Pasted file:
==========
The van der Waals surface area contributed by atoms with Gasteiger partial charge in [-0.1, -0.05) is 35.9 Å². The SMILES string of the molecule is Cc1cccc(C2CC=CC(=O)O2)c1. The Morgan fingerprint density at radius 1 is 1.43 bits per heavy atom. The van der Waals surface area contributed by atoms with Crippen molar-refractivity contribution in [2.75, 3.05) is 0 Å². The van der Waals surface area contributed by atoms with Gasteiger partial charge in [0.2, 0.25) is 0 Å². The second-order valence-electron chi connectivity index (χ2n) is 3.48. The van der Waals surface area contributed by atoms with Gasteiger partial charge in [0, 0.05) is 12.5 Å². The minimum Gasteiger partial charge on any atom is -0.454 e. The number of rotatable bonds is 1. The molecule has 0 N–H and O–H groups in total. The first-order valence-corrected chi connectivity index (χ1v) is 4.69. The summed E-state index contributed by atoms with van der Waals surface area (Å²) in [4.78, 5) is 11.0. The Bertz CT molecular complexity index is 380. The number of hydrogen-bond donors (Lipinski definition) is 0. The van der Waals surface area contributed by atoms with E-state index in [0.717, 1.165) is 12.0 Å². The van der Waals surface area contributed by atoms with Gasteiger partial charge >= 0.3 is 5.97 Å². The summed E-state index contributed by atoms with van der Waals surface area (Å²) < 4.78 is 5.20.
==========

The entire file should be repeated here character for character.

The van der Waals surface area contributed by atoms with Gasteiger partial charge in [-0.1, -0.05) is 35.9 Å². The SMILES string of the molecule is Cc1cccc(C2CC=CC(=O)O2)c1. The Morgan fingerprint density at radius 1 is 1.43 bits per heavy atom. The van der Waals surface area contributed by atoms with Crippen molar-refractivity contribution in [2.75, 3.05) is 0 Å². The van der Waals surface area contributed by atoms with Gasteiger partial charge in [0.2, 0.25) is 0 Å². The second-order valence-electron chi connectivity index (χ2n) is 3.48. The van der Waals surface area contributed by atoms with Gasteiger partial charge in [0, 0.05) is 12.5 Å². The minimum Gasteiger partial charge on any atom is -0.454 e. The number of rotatable bonds is 1. The molecule has 0 N–H and O–H groups in total. The first-order valence-corrected chi connectivity index (χ1v) is 4.69. The summed E-state index contributed by atoms with van der Waals surface area (Å²) in [4.78, 5) is 11.0. The Bertz CT molecular complexity index is 380. The number of hydrogen-bond donors (Lipinski definition) is 0. The van der Waals surface area contributed by atoms with E-state index in [0.717, 1.165) is 12.0 Å². The van der Waals surface area contributed by atoms with Gasteiger partial charge >= 0.3 is 5.97 Å². The summed E-state index contributed by atoms with van der Waals surface area (Å²) < 4.78 is 5.20.